It’s Spiritual Baptist Liberation Day in Trinidad, but instead of taking a day off, Ella Andall is doing what she always does—singing. It’s a 90-minute drive from her home in Arima to the southern town of Rio Claro, where Andall is slated to sing. She’s not sure what the set-up will be, whether there will even be a microphone. So this time, she is keeping it simple—a couple of back-ups, some of her longtime drummers, herself, and her music.
It’s not always like that. Over the more than 35 years she has been in the music business, she has sung in Europe, Africa, and throughout the Americas—in intimate spiritual ceremonies, theatres, concert halls, sports stadiums and everything in between. She’s performed for the Dalai Lama, Winnie Mandela, inspirational writer Iyanla Vanzant, spiritual leader the Ooni of Ife, Nelson Mandela, and Nigerian President Olusegun Obasanjo, and shared the stage with Miriam Makeba.
But her music has always been for and about families, community and identity, and today the music takes her to Rio Claro. When she arrives, her manager, Erica Ashton, calls the organisers from her cell phone. As the musicians and singers get out of the bus to stretch for a moment and use the restroom, there is an announcement and a long, glowing introduction from the community centre across the road: Ella is here!
Andall hasn’t even had a chance to wipe the perspiration from the bridge of her nose before she’s ushered across the street to shrieks of elation from the crowd. People are clapping and waving at Andall, who smiles and laughs as she greets them and heads for the stage.
She has come prepared to sing a fairly standard set of crowd favourites and some chants to the Orisha deities. But Andall is not a mere performer. Each time she sings, and particularly at community events like this, she takes the pulse of the place, and listens to what she is called to sing. Today she begins with chants to Ogun, the Orisha of iron, war and industry. Within minutes, Andall has discarded her shoes—however carefully chosen beforehand—so that she can dance and move freely. The audience are on their feet, clapping, dancing, and singing. The rhythm of the drums pounds in your chest, the clarity and purity of Andall’s voice resonate beneath your skin, and the energy of the moment is irresistible and overpowering. It is as if the entire universe vibrates with her.
She winds down her set amid rapturous applause, descends the stairs and gets a drink of water. But the applause does not stop, and they will not let her leave. They call for Shango. She laughs, knowing that she is seldom allowed to leave a performance without singing her chants to Shango—Orisha of thunder, lighting and fire, the sky father. And as she begins to sing, the manifestations—where an Orisha manifests through, or briefly possesses, or “mounts”, a person’s body—begin. Eyes are closed, or remain open but glazed over. Members of the audience hold fast to those who are manifesting, making sure they do not injure themselves. Some begin to speak in Yoruba. Others begin to move and dance, manifesting the physical characteristics associated with a particular Orisha. Andall herself sits down, cross-legged on the stage, grounding herself by touching the ground and then her forehead with her hands. She smiles.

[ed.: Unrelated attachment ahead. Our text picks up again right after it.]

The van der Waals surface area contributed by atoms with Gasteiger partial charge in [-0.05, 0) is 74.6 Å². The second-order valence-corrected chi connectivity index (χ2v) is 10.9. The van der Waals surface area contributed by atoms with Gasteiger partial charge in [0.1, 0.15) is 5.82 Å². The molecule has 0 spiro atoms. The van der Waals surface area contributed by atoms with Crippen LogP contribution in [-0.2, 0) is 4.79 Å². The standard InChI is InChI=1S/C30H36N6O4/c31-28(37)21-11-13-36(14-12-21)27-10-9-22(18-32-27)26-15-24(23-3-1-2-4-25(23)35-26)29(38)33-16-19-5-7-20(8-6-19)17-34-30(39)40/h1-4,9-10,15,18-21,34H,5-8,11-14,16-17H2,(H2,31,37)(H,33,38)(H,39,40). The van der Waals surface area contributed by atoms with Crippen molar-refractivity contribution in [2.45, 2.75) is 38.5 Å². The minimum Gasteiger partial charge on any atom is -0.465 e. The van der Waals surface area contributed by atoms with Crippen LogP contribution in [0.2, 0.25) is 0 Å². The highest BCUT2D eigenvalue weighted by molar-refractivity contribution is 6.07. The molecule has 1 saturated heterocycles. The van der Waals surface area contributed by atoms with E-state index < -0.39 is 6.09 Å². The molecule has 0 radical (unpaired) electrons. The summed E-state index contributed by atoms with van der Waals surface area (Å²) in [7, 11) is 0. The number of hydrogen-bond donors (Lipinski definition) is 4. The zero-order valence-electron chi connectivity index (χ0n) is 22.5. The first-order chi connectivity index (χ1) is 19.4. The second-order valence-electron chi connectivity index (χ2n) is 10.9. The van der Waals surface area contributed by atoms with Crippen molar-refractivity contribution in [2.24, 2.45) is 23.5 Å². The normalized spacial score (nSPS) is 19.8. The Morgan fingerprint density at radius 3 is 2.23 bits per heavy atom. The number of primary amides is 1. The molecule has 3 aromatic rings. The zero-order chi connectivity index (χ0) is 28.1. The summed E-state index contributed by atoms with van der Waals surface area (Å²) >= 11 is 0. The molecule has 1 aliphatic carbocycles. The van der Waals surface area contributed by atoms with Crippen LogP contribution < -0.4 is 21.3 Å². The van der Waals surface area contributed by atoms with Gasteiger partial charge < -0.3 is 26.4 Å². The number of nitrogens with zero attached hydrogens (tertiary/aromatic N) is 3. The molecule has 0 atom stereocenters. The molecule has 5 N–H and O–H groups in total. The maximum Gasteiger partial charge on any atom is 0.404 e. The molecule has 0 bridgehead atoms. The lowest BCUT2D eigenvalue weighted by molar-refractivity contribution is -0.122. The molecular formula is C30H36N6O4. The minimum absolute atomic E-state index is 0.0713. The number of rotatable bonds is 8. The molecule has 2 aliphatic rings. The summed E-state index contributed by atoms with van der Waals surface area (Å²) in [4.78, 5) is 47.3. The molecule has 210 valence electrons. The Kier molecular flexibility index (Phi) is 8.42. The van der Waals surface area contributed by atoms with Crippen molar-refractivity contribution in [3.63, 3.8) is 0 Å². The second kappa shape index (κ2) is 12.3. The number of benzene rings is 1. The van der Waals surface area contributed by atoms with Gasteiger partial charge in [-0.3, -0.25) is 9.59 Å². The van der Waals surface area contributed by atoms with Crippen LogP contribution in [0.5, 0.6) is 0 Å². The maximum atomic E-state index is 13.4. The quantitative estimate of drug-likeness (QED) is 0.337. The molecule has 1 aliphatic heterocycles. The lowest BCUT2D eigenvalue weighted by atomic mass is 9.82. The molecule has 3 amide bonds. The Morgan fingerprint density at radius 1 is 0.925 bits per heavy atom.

Ella Andall never intended to be a professional singer or songwriter. She had every intention of pursuing a career in medicine. But she grew up in a family of artists—poets, singers, and musicians. She was raised on the sound of her mother’s and grandmother’s voices, the strums of her father’s cuatro, the Yoruba of Orisha prayers. And she always sang. “I have always listened to my own voice,” she says. “Because there is something that I wanted to feel, that I wanted to hear, I wanted to give…and I like the sound of my own voice!”
So do many others. Andall’s voice is among the most distinctive and arresting in Caribbean music, with a tremendous range of pitch, colour, and tone. It is at times the mournful wail of a grieving mother, as in “Missing Generation”, “People of Conscience” or “Shame”. At others, it has the piercing and blood-pounding immediacy, authority and ferocity of a warrior cry, as in “Woza (Rise Up)” and “Say My Name”. But always there is an infectious spirit of optimism, resilience, and sheer love of life.
Andall was born in Grenada—one dare not ask the date—and moved to Trinidad when she was eight or nine. She found Trinidad extremely different from Grenada. For the first time, she encountered a discomfort with “blackness”, and distrust of anything “too African”. But she had been raised in a home and a family that had inherited the West African traditions of her ancestors, and she studiously resisted any attempts to remove her from those traditions, even refusing to sing in school choirs where she would be made to sing differently.